In an industry where time is money, a 15-hour time difference can be costly.
That’s one of the reasons Animal Logic, the Sydney, Australia-based digital effects studio responsible for bringing The Matrix and The Lego Movie to life, is opening shop in Vancouver, where it’s in the same time zone as Hollywood and there’s talent and opportunity in spades.
The move follows the smash success of the animated kid flick The Lego Movie, which, on a US$60 million budget, grossed over US$450 million in 2014 for Warner Bros Pictures. Warner Bros. has since locked in Animal Logic for three more animated features to be produced out of the B.C. studio, starting with The Lego Movie Sequel, scheduled for 2018.
It’s a far cry from 1991, when AL started doing VFX for the advertising industry as a 10-person mom-and-pop shop. In 1996, the company branched out into features, from Warner Bros.’ Happy Feet to Legend of the Guardians: The Owls of Ga’Hoole.
Along the way, “we’ve had many great Canadian artists coming to Animal Logic [in Sydney] to work over the years,” says Zareh Nalbandian, co-founder and CEO of the company. “Vancouver stood out to us because of the incredible growth in artists and technicians, and just generally in terms of talented crew in the digital industries over the last five years.”
VFX is dominating film. The top 10 films of 2014, for example, is chalk full of titles like X-Men: Days of Future Past, Transformers: Age of Extinction, and Captain America: The Winter Soldier. According to Warren Franklin, an independent producer and president of Vancouver’s Visual Effects Society, visual effects eat up an increasing proportion – roughly 20 per cent – of movie budgets.
“Even a film you may not think of as a visual effects film, like The Theory of Everything or The Imitation Game, all have visual effects in them,” Franklin says.
Animal Logic, whose 45,000-square-foot space will open in September and plans to employ 300 people, mainly from Vancouver, to start production early 2016, joins the big-time animation and digital effects studios flocking to the region. In the last year alone, Sony Pictures Imageworks and George Lucas’ s Industrial Light & Magic (ILM) both opened permanent studios, joining Digital Domain and Gener8 Digital Media Corp – to name a few – which have contributed to the $1.4 billion film and television business in British Columbia, according to the film and media agency, Creative BC.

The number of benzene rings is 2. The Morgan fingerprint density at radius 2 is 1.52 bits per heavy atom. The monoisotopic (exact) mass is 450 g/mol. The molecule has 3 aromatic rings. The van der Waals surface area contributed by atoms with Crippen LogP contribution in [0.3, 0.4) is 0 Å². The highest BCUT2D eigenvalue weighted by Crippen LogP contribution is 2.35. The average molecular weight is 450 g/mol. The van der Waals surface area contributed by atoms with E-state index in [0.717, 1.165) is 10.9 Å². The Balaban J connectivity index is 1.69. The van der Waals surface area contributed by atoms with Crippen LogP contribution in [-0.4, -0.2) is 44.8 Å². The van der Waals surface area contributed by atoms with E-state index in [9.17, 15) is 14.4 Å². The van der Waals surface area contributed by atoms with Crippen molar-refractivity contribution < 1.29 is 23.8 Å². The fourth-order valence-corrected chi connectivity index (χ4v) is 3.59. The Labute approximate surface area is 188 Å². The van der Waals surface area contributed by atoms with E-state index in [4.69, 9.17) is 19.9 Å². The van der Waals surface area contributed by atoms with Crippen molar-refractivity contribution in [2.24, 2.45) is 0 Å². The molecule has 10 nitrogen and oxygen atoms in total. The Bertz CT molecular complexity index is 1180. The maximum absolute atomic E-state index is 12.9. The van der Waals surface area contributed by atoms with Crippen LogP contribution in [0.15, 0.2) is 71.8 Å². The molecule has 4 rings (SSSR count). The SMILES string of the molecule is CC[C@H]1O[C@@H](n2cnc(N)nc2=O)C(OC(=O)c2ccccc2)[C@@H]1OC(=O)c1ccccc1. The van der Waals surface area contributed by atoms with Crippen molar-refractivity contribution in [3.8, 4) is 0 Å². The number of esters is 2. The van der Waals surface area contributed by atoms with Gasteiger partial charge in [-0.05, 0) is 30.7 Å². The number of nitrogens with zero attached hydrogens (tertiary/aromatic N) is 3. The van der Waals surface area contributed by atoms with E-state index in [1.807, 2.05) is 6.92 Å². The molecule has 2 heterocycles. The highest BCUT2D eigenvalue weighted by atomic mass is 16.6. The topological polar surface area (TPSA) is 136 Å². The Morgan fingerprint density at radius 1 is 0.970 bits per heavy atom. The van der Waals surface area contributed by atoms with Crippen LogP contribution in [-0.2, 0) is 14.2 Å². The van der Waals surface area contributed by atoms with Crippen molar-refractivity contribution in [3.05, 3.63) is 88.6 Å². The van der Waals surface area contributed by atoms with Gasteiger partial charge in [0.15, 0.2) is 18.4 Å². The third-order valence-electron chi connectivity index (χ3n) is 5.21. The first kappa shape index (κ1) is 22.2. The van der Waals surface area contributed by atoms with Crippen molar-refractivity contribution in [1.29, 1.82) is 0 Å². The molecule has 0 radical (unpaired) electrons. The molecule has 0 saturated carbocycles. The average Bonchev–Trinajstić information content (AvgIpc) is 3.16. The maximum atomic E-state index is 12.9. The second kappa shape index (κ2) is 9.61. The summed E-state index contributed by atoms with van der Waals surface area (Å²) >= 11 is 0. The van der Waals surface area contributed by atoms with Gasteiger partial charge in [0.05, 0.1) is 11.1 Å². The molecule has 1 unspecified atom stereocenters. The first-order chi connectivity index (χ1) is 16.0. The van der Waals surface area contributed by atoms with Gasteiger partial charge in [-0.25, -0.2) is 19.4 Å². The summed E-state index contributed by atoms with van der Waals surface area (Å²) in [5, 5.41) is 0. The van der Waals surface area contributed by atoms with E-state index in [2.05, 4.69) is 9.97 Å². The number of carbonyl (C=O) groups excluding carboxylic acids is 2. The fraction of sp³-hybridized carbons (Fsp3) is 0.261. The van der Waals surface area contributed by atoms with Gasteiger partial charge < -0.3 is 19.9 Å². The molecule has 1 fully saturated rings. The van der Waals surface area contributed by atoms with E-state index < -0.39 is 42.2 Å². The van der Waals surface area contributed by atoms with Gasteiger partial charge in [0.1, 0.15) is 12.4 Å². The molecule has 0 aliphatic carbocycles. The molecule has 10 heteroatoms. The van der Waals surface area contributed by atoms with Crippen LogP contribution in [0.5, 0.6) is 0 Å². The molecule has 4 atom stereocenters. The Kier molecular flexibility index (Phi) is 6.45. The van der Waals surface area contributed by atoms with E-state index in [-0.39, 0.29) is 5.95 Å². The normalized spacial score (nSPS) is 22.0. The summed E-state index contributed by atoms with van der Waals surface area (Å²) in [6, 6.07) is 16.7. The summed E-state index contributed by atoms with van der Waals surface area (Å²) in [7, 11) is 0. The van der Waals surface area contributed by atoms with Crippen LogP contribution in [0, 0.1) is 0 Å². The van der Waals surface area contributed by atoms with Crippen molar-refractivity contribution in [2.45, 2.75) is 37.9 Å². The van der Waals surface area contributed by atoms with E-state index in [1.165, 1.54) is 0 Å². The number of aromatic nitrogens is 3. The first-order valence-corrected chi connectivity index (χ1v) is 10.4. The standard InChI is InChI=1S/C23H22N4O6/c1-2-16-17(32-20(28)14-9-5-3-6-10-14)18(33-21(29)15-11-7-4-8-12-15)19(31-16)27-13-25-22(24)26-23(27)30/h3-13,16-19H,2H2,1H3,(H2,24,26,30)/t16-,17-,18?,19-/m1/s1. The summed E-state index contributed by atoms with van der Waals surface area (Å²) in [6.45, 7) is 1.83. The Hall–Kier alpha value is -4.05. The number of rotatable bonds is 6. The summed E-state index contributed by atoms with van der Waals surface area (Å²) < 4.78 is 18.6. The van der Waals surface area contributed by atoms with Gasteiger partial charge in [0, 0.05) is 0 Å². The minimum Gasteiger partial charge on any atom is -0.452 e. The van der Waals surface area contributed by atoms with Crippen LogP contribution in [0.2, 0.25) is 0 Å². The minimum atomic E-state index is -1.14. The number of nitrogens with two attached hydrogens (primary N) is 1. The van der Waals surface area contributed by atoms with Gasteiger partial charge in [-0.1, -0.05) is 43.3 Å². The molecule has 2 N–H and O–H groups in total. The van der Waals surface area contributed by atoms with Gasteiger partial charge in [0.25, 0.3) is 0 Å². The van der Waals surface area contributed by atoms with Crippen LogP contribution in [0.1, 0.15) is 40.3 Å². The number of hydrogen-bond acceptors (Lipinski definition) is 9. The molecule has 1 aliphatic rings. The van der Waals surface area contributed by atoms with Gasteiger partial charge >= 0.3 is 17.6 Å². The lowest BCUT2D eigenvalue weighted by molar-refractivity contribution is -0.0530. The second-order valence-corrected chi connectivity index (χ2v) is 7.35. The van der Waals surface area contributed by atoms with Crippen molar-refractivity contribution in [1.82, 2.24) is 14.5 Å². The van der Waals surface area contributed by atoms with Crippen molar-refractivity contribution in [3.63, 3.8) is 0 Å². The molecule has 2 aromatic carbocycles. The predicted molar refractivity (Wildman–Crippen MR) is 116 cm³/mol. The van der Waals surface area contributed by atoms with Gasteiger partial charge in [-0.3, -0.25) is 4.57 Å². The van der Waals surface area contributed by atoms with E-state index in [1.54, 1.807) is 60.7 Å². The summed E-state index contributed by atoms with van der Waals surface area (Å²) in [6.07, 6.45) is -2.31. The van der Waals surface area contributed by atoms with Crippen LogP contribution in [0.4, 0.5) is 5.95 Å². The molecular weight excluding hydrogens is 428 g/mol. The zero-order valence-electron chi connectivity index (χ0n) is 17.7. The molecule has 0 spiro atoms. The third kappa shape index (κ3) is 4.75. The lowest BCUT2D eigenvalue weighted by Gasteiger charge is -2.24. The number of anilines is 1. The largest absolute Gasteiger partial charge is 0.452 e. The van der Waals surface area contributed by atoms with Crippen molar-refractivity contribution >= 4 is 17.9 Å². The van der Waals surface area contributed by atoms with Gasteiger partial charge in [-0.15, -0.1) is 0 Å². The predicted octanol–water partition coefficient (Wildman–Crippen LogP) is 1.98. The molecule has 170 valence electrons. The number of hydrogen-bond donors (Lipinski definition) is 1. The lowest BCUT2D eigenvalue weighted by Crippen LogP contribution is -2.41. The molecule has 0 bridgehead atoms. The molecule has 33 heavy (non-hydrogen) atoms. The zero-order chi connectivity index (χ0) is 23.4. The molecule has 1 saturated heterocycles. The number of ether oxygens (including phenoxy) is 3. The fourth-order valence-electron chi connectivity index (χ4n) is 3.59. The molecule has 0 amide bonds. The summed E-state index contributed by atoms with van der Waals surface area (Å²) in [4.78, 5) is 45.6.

Tadhg Dunlop is 11-years-old and, like a lot of kids his age, he loves Lego. He loves its nuances, how the different pieces fit with the different sets, and he loves shopping for Lego, alone, with the permission of his parents.
While it’s a bonus not having to deal with the 15-hour time difference between L.A. and Sydney, which makes meetings and phone calls with Hollywood colleagues challenging, the three-film deal provided the stable funding to make the B.C. move feasible for AL. “Of course, there’s the great government support [in Canada] on offer,” Nalbandian adds.
In 2003, the province introduced the Digital Animation or Visual Effects tax credit (DAVE) – a 15 per cent break on production costs, which increased to 17.5 per cent in 2010. In this year’s budget, B.C. announced it would extend DAVE to cover post-production costs. Coupled with the federal government’s credit of up to 16 per cent, Nalbandian says the move to Vancouver is “a no-brainer.”
Provincial tax credits in Ontario and Quebec are even larger — 18 and 37.5 per cent respectively — but Vancouver’s talent pool and proximity to L.A. have long created an irresistible magnet for savvy producers.
Franklin, who worked with ILM and other studios in the U.S., before moving to Vancouver in 2005, says: “The industry was small but I could see the talent coming out of Canada for visual graphics – it’s pretty important to the whole industry.”
The weaker Canadian currency attracted foreign producers in the early days. “Canada was a cheaper place to go,” says Franklin. “Once that levelled a little bit, then the tax incentives kicked in and it’s still a very financially viable proposition for the studios to work up here.”
A 2014 snapshot of Canada’s film and television industry shows that foreign productions in Canada increased 4.9 per cent from the previous year, according to a report from strategy consulting firm Nordicity. The Canadian dollar in 2014 was also the lowest it had been in three years — something the report speculates helped attract out-of-country producers.
The industry was small but I could see the talent coming out of Canada for visual graphics
In this year’s Ontario budget, for instance, the government cut its tax credit by 2 per cent, suggesting the lower Canadian dollar is making Ontario an increasingly attractive location. But Peter Lyman, a digital media analyst and senior partner with Nordicity, says the government may have overestimated the power of the Canadian dollar. “There’s not a straight-line connection between the level of the dollar and production,” says Lyman.
Vulnerability to the whims of government does not deter Nalbandian, who says that Animal Logic plans on staying in Vancouver after fulfilling its current WB contract. “Our commitment is for a permanent long-term second animation studio mirroring what we do in Australia.”